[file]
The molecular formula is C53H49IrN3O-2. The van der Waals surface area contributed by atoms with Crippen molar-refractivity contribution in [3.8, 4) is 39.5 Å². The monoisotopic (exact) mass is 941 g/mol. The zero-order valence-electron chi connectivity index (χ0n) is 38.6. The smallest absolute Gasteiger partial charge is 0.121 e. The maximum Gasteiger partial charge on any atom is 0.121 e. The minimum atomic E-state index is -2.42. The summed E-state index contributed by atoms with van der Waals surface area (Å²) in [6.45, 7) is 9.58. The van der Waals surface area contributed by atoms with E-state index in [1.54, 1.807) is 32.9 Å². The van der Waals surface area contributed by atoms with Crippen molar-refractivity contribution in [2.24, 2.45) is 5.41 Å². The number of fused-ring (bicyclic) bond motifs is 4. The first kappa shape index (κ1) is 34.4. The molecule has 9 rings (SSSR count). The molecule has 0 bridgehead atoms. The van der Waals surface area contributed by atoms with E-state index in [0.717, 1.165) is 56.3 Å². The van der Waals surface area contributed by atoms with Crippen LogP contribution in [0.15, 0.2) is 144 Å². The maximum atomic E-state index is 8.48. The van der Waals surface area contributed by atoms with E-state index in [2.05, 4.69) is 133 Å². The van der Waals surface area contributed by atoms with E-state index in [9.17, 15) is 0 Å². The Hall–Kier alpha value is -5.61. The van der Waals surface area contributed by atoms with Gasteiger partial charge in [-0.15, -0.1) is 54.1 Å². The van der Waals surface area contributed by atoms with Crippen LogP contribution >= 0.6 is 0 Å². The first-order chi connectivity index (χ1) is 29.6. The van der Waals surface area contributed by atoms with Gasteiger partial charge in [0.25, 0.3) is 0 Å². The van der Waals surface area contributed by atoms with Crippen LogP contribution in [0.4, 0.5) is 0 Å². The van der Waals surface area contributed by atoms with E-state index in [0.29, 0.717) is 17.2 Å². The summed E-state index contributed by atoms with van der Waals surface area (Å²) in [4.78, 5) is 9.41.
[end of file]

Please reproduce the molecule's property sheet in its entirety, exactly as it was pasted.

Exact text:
The molecular formula is C53H49IrN3O-2. The van der Waals surface area contributed by atoms with Crippen molar-refractivity contribution in [3.8, 4) is 39.5 Å². The monoisotopic (exact) mass is 941 g/mol. The zero-order valence-electron chi connectivity index (χ0n) is 38.6. The smallest absolute Gasteiger partial charge is 0.121 e. The maximum Gasteiger partial charge on any atom is 0.121 e. The minimum atomic E-state index is -2.42. The summed E-state index contributed by atoms with van der Waals surface area (Å²) in [6.45, 7) is 9.58. The van der Waals surface area contributed by atoms with E-state index in [1.54, 1.807) is 32.9 Å². The van der Waals surface area contributed by atoms with Crippen molar-refractivity contribution in [2.24, 2.45) is 5.41 Å². The number of fused-ring (bicyclic) bond motifs is 4. The first kappa shape index (κ1) is 34.4. The molecule has 9 rings (SSSR count). The molecule has 0 bridgehead atoms. The van der Waals surface area contributed by atoms with E-state index in [0.717, 1.165) is 56.3 Å². The van der Waals surface area contributed by atoms with Crippen LogP contribution in [0.15, 0.2) is 144 Å². The maximum atomic E-state index is 8.48. The van der Waals surface area contributed by atoms with E-state index in [2.05, 4.69) is 133 Å². The van der Waals surface area contributed by atoms with E-state index in [9.17, 15) is 0 Å². The Hall–Kier alpha value is -5.61. The van der Waals surface area contributed by atoms with Gasteiger partial charge in [-0.15, -0.1) is 54.1 Å². The van der Waals surface area contributed by atoms with Crippen LogP contribution >= 0.6 is 0 Å². The first-order chi connectivity index (χ1) is 29.6. The van der Waals surface area contributed by atoms with Gasteiger partial charge in [0.25, 0.3) is 0 Å². The van der Waals surface area contributed by atoms with Crippen LogP contribution in [0.4, 0.5) is 0 Å². The van der Waals surface area contributed by atoms with E-state index in [0.29, 0.717) is 17.2 Å². The summed E-state index contributed by atoms with van der Waals surface area (Å²) in [4.78, 5) is 9.41.